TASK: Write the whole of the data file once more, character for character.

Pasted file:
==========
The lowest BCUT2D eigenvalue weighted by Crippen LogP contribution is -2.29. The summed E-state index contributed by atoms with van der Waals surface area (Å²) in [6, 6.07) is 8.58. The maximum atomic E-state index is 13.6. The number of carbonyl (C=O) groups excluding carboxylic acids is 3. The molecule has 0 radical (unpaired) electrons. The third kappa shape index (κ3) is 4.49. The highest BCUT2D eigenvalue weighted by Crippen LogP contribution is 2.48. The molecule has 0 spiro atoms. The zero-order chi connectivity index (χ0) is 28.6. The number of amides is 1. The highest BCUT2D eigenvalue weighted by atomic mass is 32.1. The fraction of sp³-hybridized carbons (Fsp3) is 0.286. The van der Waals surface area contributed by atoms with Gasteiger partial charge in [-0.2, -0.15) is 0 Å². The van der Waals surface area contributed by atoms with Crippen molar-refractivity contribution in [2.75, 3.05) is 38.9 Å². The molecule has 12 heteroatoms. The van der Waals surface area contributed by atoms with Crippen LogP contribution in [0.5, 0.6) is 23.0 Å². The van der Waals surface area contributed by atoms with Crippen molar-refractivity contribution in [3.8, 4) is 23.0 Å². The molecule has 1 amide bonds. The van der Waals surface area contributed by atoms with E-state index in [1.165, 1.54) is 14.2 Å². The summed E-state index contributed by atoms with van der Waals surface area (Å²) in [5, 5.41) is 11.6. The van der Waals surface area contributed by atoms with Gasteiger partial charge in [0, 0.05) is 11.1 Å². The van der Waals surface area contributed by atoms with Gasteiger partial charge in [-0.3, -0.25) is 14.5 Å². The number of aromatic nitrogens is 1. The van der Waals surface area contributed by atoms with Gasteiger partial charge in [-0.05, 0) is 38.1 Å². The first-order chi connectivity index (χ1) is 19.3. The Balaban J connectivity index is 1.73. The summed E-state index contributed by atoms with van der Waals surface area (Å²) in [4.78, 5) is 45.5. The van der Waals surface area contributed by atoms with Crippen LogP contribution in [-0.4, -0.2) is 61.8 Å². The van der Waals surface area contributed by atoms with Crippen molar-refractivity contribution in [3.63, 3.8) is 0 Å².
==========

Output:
The lowest BCUT2D eigenvalue weighted by Crippen LogP contribution is -2.29. The summed E-state index contributed by atoms with van der Waals surface area (Å²) in [6, 6.07) is 8.58. The maximum atomic E-state index is 13.6. The number of carbonyl (C=O) groups excluding carboxylic acids is 3. The molecule has 0 radical (unpaired) electrons. The third kappa shape index (κ3) is 4.49. The highest BCUT2D eigenvalue weighted by Crippen LogP contribution is 2.48. The molecule has 0 spiro atoms. The zero-order chi connectivity index (χ0) is 28.6. The number of amides is 1. The highest BCUT2D eigenvalue weighted by atomic mass is 32.1. The fraction of sp³-hybridized carbons (Fsp3) is 0.286. The van der Waals surface area contributed by atoms with Gasteiger partial charge in [-0.2, -0.15) is 0 Å². The van der Waals surface area contributed by atoms with Crippen molar-refractivity contribution in [2.75, 3.05) is 38.9 Å². The molecule has 12 heteroatoms. The van der Waals surface area contributed by atoms with Crippen LogP contribution in [0.5, 0.6) is 23.0 Å². The van der Waals surface area contributed by atoms with Crippen molar-refractivity contribution in [3.8, 4) is 23.0 Å². The molecule has 1 amide bonds. The van der Waals surface area contributed by atoms with E-state index in [1.165, 1.54) is 14.2 Å². The summed E-state index contributed by atoms with van der Waals surface area (Å²) in [5, 5.41) is 11.6. The van der Waals surface area contributed by atoms with Gasteiger partial charge in [0, 0.05) is 11.1 Å². The van der Waals surface area contributed by atoms with Gasteiger partial charge in [-0.3, -0.25) is 14.5 Å². The number of aromatic nitrogens is 1. The van der Waals surface area contributed by atoms with Gasteiger partial charge in [-0.05, 0) is 38.1 Å². The first-order chi connectivity index (χ1) is 19.3. The Balaban J connectivity index is 1.73. The summed E-state index contributed by atoms with van der Waals surface area (Å²) in [4.78, 5) is 45.5. The van der Waals surface area contributed by atoms with Crippen LogP contribution in [-0.4, -0.2) is 61.8 Å². The van der Waals surface area contributed by atoms with Crippen molar-refractivity contribution in [3.63, 3.8) is 0 Å².